Spain (Spanish), 2007
105 min, drama, thriller, horror
Directed by J. A. Bayona
Starring Belén Rueda, Fernando Cayo, and Roger Príncep
Laura returns to the now-abandoned orphanage where she spent her childhood, planning to open a home for disabled children with her doctor husband, Carlos. They bring along their son, Simón who doesn't yet know that he is HIV positive and adopted.
Soon after arriving in their new home, Simón begins acting strangely. He suddenly has new, invisible friends, who reveal the secret of his adoption and his illness to him. After a fight with his mother during their business's opening party, Simón disappears. Laura will stop at nothing to find her son, and in the process discovers the secrets hiding behind her childhood in this house.
Children and Ghosts
Like many other horror movies, this film features children communicating with the dead. But it isn't Simón's age that allows him to talk to the ghost children; rather, it is his HIV. Apparently having a serious, possibly deadly illness brings people closer to the other side. The child ghosts don't want to hurt him, it seems; they tell him about his adoption and illness, play with him, and show him secret places in the house and surrounding areas. He is not afraid of them.
Laura, on the other hand, finds the ghosts terrifying. No wonder, since one of them seriously injures her and she thinks they kidnapped her son. She tries to overcome her fear of them and join in their play to find out where Simón is, even remaking the house to look just like it did when she was growing up. Even though she knows the identity of the ghosts, she is terrified because she thinks they are keeping her son away from her.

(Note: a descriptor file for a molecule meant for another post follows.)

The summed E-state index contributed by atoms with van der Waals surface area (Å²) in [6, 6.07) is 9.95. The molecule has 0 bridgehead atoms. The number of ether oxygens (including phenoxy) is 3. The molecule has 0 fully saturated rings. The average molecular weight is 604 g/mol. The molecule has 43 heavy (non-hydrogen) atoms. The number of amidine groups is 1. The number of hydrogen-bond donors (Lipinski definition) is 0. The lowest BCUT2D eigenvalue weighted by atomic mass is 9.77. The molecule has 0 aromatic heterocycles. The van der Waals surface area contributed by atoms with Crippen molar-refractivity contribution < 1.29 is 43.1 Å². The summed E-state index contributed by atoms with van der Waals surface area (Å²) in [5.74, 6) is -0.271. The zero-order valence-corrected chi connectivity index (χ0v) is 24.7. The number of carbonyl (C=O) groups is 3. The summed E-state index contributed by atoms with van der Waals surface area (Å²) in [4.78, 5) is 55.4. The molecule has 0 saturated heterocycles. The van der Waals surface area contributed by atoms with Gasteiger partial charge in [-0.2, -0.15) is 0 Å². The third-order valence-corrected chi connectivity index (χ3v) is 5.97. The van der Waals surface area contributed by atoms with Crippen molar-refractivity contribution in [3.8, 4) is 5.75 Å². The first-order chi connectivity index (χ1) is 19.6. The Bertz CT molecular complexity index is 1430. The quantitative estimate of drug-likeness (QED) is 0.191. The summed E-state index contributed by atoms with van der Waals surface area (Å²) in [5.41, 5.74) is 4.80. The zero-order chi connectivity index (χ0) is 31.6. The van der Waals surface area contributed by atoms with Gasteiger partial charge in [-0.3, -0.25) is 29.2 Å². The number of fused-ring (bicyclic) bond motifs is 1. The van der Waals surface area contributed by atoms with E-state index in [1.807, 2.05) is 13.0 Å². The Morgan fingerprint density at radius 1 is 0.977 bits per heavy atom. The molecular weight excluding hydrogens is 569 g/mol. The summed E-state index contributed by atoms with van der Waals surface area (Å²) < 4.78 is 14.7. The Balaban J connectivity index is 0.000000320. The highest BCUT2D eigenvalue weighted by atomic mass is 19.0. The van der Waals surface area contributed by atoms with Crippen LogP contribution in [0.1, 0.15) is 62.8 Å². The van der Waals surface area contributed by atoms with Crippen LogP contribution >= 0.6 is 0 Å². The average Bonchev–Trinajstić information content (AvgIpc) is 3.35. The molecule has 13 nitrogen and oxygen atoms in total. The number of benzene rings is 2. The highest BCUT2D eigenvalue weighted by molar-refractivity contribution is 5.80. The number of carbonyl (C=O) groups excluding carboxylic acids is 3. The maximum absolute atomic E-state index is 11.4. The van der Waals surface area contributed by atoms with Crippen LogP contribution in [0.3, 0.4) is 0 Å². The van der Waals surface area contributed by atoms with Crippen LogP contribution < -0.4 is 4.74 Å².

I love how this movie makes references to Peter Pan. Just like the Lost Boys, the ghosts will never grow up. They just want to grow up. (Highlight to reveal spoilers) And Laura is Wendy, who has come back all grown up to take care of them.
This movie is remarkable because of its atmosphere of gothic realism. Are these noises from real, normal sources, or are they caused by ghosts? Are there ghosts, really, or is Laura being driven crazy by her search? If that's the case, then how does she keep finding clues to his whereabouts? The terror, for me, comes from the ordinariness of the setting and not knowing if the supernatural is just around the corner.
My husband did not find this movie scary at all! He thought it was a wonderful movie, and a well-done drama. He thought it demonstrated the power of beliefs: Laura believes in ghosts, so she believes they are there, but Carlos does not, so he is skeptical. So it all depends on the perspective of the viewer.
The ending is one of my all-time favorite movie endings. The joy and peace of Laura's reunion with the other children, as a Wendy character who is grown up and will take care of them and tell them stories- it makes the terror of the rest of the movie worth it for me. Highly recommended, even for those who, like me, don't usually enjoy horror films.
"J.A. Bayona and Sergio Sanchez on The Orphanage" by Alex Vo (Rotten Tomatoes)
Interview with J.A. Bayona by Nick Dawson (Filmmaker Magazine)
"'The Orphanage' – Exclusive Interview with Sound Designer Oriol Tarragó"by Jake Riehle (Designing Sound)
Subtly Terrifying, Just Like Real Life by John Anderson (New York Times)